Can the UK afford £2.6 billion a year on FTTH roll-out?
The calls for a nationwide FTTH grow each week and everyone has their own idea on how to achieve it, but there is one part of the UK going for a full FTTH roll-out by 2020 and that is KC in Kingston Upon Hull with its Lightstream service and this makes for an interesting test case to look at what is possible and some of the costs involved.
The ballpark figure for rolling out FTTH in the UK is pretty old but still gets repeated with various mentions in the £20 billion to £30 billion region, but we thought it might be interesting to see what KC has achieved and how this might map to Openreach.
KC (KCom) has we believe 1,700 employees, which is a lot smaller than Openreach which is around 30,000 employees with 21,000 engineering staff but they do serve a smaller footprint. KC has managed to deliver around 45,000 premises passed by FTTH in a four year period, and if the employee to engineering staff ratio is similar to Openreach this will be around 1,100 engineering staff.
Using KC as the model is important, as unlike roll-outs by CityFibre B4RN, Gigaclear and Hyperoptic the incumbent in Hull also has to maintain its existing copper network so may be a better model to work on.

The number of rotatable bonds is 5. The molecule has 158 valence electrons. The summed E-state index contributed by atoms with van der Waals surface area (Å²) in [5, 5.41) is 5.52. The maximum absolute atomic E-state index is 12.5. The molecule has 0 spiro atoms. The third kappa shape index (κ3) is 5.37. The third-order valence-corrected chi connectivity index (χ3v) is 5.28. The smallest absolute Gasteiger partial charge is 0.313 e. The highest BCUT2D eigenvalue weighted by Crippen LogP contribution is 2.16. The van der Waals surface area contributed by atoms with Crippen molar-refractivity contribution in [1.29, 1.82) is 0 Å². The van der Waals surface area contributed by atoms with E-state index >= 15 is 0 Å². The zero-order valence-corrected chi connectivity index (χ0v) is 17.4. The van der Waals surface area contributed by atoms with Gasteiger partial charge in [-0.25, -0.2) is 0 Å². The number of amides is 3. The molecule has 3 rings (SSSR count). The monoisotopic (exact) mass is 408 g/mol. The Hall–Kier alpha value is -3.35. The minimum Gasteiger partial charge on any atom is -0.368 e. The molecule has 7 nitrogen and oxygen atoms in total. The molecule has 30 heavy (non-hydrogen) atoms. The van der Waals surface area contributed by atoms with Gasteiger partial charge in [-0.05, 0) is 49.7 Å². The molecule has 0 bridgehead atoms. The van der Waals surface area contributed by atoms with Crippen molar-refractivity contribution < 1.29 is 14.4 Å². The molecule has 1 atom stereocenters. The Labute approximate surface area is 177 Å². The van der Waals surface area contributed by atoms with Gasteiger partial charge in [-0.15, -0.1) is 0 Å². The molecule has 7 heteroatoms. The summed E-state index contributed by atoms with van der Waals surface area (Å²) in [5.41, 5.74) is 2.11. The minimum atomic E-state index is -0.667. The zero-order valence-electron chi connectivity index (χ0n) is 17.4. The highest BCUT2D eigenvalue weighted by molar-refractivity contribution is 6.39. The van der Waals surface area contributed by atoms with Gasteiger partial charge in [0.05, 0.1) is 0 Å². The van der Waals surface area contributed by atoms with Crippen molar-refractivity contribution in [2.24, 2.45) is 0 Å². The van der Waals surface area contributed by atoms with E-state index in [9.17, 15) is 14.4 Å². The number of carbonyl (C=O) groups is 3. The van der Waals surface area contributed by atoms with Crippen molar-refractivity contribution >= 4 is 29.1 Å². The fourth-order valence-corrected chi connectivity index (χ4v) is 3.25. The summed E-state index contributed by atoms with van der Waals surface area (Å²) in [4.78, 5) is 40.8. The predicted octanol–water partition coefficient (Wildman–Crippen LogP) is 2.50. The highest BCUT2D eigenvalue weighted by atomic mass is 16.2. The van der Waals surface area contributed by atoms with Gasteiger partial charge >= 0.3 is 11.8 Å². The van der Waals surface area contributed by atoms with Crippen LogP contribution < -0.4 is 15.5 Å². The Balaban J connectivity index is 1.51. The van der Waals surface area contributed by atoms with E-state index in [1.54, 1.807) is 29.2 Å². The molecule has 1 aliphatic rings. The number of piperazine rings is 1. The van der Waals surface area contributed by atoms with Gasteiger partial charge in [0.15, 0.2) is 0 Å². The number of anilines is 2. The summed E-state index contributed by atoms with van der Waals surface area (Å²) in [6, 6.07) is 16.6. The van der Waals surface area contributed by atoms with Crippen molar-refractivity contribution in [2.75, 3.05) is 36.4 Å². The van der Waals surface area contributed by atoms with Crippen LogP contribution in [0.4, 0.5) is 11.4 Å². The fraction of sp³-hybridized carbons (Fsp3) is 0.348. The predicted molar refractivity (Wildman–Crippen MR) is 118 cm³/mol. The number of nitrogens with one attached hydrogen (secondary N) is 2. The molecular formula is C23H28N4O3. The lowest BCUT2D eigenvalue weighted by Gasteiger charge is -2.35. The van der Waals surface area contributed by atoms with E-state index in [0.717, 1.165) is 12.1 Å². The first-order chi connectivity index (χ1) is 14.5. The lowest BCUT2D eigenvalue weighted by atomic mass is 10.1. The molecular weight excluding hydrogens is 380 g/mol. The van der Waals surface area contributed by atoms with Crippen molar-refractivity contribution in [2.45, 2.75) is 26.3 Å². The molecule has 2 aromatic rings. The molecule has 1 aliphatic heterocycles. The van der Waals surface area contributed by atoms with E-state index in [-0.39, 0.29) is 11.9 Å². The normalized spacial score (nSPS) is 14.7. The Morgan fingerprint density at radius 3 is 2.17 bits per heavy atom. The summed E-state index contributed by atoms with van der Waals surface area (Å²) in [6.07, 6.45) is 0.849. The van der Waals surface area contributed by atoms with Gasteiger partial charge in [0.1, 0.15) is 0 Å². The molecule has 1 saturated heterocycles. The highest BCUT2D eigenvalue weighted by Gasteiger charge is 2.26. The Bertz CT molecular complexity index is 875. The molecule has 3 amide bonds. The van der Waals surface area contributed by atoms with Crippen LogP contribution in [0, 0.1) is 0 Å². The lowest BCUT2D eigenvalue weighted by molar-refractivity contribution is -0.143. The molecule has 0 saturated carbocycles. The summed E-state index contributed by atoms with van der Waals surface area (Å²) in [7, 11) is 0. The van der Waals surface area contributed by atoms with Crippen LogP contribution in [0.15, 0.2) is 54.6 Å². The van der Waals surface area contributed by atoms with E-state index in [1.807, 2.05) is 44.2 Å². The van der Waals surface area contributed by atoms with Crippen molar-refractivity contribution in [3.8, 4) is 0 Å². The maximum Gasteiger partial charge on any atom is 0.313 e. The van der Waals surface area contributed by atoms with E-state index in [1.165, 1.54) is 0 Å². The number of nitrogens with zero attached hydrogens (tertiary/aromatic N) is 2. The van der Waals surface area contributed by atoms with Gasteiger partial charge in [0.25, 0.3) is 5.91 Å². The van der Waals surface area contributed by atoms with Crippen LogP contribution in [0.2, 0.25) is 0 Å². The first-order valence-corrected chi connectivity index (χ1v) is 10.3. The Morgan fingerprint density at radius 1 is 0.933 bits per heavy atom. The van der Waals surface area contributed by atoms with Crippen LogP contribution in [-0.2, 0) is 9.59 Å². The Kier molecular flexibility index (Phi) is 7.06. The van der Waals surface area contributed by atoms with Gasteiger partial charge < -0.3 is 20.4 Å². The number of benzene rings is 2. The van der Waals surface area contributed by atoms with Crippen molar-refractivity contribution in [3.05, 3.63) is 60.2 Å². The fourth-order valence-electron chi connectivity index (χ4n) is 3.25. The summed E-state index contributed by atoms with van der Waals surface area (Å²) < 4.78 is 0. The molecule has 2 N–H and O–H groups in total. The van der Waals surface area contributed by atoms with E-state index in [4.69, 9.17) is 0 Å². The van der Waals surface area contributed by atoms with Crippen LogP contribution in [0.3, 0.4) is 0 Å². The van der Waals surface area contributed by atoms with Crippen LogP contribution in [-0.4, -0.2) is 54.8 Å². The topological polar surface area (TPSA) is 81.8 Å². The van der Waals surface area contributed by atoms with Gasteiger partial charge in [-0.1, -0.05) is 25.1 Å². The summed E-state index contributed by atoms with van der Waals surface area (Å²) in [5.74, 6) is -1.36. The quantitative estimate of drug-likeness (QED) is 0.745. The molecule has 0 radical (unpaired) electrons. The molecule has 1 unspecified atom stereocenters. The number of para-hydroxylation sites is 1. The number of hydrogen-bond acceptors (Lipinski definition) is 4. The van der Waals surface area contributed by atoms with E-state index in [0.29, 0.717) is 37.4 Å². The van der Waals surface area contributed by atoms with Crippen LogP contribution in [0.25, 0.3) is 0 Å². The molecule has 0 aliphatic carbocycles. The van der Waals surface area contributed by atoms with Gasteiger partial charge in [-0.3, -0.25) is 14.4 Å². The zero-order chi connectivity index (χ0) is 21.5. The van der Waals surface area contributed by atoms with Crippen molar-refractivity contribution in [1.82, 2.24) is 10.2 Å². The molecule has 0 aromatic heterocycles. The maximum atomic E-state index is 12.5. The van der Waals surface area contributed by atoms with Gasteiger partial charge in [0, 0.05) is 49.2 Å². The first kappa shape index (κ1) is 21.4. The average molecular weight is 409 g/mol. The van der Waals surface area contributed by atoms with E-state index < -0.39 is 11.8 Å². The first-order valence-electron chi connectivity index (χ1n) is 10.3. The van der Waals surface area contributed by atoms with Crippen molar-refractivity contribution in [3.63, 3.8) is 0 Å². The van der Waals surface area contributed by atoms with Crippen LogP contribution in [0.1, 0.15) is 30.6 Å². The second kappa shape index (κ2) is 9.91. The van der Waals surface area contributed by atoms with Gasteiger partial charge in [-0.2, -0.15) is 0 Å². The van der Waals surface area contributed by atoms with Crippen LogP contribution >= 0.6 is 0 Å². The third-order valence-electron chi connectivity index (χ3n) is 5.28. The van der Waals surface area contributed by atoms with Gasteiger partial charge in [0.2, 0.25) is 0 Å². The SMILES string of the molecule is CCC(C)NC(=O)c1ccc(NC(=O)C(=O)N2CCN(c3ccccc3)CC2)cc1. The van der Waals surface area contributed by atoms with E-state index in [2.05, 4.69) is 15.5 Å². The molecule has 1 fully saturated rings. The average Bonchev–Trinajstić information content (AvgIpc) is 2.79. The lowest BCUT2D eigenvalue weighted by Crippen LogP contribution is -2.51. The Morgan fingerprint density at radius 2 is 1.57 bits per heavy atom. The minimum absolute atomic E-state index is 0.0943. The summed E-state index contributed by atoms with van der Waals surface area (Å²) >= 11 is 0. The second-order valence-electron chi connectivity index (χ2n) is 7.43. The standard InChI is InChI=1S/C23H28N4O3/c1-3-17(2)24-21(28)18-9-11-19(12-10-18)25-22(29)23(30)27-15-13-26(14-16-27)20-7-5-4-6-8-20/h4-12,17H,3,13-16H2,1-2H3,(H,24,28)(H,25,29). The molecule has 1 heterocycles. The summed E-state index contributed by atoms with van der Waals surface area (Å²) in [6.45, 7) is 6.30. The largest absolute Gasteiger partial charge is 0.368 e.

So with an engineering team 19 times bigger at Openreach, in four years working at the same rate they would passed 855,000 premises with FTTH, or if they had started in 2009 we would have 1.5 million FTTH premises passed. Of course to scale this up to a roll-out that matches the VDSL2 footprint of 23 to 24 million premises, it is not a simple multiplier as the number busy dealing with existing copper issues will remain static, so lets assume around half the Openreach staff are involved in the FTTH roll-out and the rest are doing the usual faults and installs. Scaling this up Openreach would need an extra 130,000 staff with an annual wage bill of £2.6 billion to have kept pace (Openreach engineer starting salary is in the £19,000 to £21,000 region, and we have ignored the extra costs of training, fleet vehicles etc for this simple projection).
If Ofcom was to mandate a FTTH roll-out now, of course some of the work for a GPON based FTTH roll-out has already been done as fibres and aggregation nodes supporting GPON FTTH are in every area where VDSL2 is available, but the work of pushing the fibre from these nodes to peoples homes still needs to be done. Lets presume that the nodes represent one third of the work needed for a FTTP deployment, to upgrade those premises to FTTH in the four years before 2020 would still be a mammoth undertaking that looks impossible without a much larger workforce.
With us all as consumers the contribution we make is around £8/month towards our VDSL2 connections, and given the demand for the faster services it is clear that not many would accept price rises that would make a significant dent in the salary bill and there is the problem - namely whoever builds the FTTH network will only see a reasonable return if it is a vertically integrated operation and even then the ROI period will be very long.